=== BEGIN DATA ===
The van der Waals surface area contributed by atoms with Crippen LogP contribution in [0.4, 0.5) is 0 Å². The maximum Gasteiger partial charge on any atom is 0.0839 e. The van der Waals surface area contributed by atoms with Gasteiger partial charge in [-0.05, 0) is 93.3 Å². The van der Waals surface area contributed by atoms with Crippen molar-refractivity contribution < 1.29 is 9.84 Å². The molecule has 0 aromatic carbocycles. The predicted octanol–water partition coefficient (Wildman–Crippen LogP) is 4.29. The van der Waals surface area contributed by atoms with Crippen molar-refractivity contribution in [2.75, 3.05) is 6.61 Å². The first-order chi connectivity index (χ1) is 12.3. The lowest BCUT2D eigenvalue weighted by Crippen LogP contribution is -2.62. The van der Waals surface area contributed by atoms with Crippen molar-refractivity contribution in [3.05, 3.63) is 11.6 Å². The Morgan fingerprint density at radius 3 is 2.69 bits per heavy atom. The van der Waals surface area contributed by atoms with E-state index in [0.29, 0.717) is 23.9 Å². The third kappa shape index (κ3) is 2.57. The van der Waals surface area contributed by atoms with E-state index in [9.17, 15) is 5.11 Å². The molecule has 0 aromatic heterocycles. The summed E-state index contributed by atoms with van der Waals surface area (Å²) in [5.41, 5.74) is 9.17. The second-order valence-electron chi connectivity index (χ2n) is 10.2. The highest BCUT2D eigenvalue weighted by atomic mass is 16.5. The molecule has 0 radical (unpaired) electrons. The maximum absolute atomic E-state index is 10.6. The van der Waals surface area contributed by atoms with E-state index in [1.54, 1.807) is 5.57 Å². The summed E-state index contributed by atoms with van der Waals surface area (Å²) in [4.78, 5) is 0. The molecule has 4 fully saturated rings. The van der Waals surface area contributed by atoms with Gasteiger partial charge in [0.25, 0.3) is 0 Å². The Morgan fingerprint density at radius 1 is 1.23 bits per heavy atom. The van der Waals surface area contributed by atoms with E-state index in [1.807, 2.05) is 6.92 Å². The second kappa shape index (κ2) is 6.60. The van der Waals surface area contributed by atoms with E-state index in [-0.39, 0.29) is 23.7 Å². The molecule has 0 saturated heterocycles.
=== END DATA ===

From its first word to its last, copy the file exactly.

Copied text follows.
The van der Waals surface area contributed by atoms with Crippen LogP contribution in [0.4, 0.5) is 0 Å². The maximum Gasteiger partial charge on any atom is 0.0839 e. The van der Waals surface area contributed by atoms with Gasteiger partial charge in [-0.05, 0) is 93.3 Å². The van der Waals surface area contributed by atoms with Crippen molar-refractivity contribution < 1.29 is 9.84 Å². The molecule has 0 aromatic carbocycles. The predicted octanol–water partition coefficient (Wildman–Crippen LogP) is 4.29. The van der Waals surface area contributed by atoms with Crippen molar-refractivity contribution in [2.75, 3.05) is 6.61 Å². The first-order chi connectivity index (χ1) is 12.3. The lowest BCUT2D eigenvalue weighted by Crippen LogP contribution is -2.62. The van der Waals surface area contributed by atoms with Crippen molar-refractivity contribution in [3.05, 3.63) is 11.6 Å². The Morgan fingerprint density at radius 3 is 2.69 bits per heavy atom. The van der Waals surface area contributed by atoms with E-state index in [0.29, 0.717) is 23.9 Å². The third kappa shape index (κ3) is 2.57. The van der Waals surface area contributed by atoms with E-state index in [9.17, 15) is 5.11 Å². The molecule has 0 aromatic heterocycles. The summed E-state index contributed by atoms with van der Waals surface area (Å²) in [5.41, 5.74) is 9.17. The second-order valence-electron chi connectivity index (χ2n) is 10.2. The highest BCUT2D eigenvalue weighted by atomic mass is 16.5. The molecule has 0 radical (unpaired) electrons. The maximum absolute atomic E-state index is 10.6. The van der Waals surface area contributed by atoms with E-state index in [1.54, 1.807) is 5.57 Å². The summed E-state index contributed by atoms with van der Waals surface area (Å²) in [4.78, 5) is 0. The molecule has 4 fully saturated rings. The van der Waals surface area contributed by atoms with Gasteiger partial charge in [0.25, 0.3) is 0 Å². The Morgan fingerprint density at radius 1 is 1.23 bits per heavy atom. The van der Waals surface area contributed by atoms with E-state index in [1.807, 2.05) is 6.92 Å². The second kappa shape index (κ2) is 6.60. The van der Waals surface area contributed by atoms with E-state index in [-0.39, 0.29) is 23.7 Å². The molecule has 0 saturated heterocycles.